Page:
This Makes Canada a Nanny State!
Does it really?
Does blocking advertising that’s meant to target young vulnerable minds into brand loyalty really create a nanny state?
Dr. Tom Warshawski, Chair, Childhood Obesity Foundation is quoted with the following:
“The fact that we are now counter to the food industry, and media, the bottom line is unfortunate. That creates more opposition to our efforts than ever before.”
“We’ve never stepped up with a policy campaign that’s going to face such entrenched opposition from industry. Tobacco would be the closest parallel.”
The Food Industry Compared to the Tobacco Industry.
Can the federal government push this bill forward without being influenced by the food industry? It’s money, lobbyists and industry infiltration vs. Canadian children. One would guess that the simple answer is, no.
No … WHO cares.
In May of 2010, The World Health Organization recommended international actions to reduce marketing of food and beverages to children. Earlier this year two dedicated physicians took the time to sit down with me and talk to me about their opinions on health policy and both of them mentioned their dedication to a cause. The cause was THIS cause,
stopping the widespread marketing of food to vulnerable people,
specifically children, and adolescents. Dr. Freedhoff and Dr. Campbell both told me about their work with a coalition, the goal of the coalition is simple- to allow Canadian children to grow up in an environment free of influence from food and beverage marketing.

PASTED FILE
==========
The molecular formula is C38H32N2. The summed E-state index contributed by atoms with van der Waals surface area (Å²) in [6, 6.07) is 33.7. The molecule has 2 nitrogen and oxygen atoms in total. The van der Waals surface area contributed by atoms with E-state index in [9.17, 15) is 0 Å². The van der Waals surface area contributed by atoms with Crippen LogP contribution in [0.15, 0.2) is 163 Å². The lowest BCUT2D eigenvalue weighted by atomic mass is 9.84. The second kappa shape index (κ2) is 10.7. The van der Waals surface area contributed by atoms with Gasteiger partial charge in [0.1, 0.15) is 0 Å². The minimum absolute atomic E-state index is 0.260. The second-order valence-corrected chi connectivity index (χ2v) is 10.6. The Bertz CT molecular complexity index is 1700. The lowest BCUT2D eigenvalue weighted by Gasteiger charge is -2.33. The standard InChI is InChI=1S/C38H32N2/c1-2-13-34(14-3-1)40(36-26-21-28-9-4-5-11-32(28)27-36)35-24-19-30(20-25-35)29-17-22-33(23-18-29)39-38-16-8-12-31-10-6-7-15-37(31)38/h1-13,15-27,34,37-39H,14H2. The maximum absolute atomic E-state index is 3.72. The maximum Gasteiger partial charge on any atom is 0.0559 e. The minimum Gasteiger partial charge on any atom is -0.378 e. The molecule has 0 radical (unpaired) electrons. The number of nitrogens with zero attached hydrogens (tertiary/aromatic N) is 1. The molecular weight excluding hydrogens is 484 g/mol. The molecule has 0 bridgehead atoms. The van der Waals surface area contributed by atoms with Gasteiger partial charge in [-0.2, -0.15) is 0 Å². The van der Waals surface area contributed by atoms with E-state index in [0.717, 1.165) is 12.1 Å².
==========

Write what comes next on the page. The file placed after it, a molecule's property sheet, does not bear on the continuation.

On September 27, 2016, Senator Greene Raine proposed historical legislation that could make a lasting impact on the youth of her country when she committed to the suggestion that the Food and Drug Act (specifically the labelling, packaging and advertising sections) should be amended, moving to make it illegal to direct advertising and marketing toward children across the country.
The proposed act would come into place 1 year after royal assent. Although I support the bill I think this is likely too aggressive of a timeline. Most things tend to take longer than a year to enact and I think dates will likely get pushed. Like the knowingly dangerous microbeads– the goal for elimination from Canada is 2019!
Advertising Standards Canada stated (in 2006 report) that they receive approximately 1,200 complaints from consumers about advertising in a typical year and virtually no complaints from consumers about children’s advertising. In the past four years, ASC did not receive any complaints about broadcast advertising to children and received only one complaint about a child-directed non-broadcast advertisement (the complaint was determined to not raise an issue under the Code). Want to submit an advertising complaint? Click here.
Maybe sometime soon the rest of Canada will follow in the steps of Quebec, in the 1980s! Yes … Quebec proposed this legislation in the 1980s. Some suggest that the legislation in Quebec decreased spending on fast food by 13 per cent per week. It was further estimated that the steep cut in expenses meant a decrease of 11-22 million fast food meals eaten per year or 2.2-4.4 billion fewer calories consumed by kids.
BILLIONS of calories. Literally, BILLIONS.
What can you do?
Go online and sign the petition to let your government know that this is something you’re passionate about.
**Follow this post for updates as the proposed Bill S-228 will be brought for a second reading today, September 29, 2016.**
Visit Stop Marketing To Kids.ca for more information. The full press release from Stop Marketing To Kids can be found here. Learn more about the forward-thinking senator who proposed Bill S-228 (spoiler alert she’s also a gold medal winning olympian).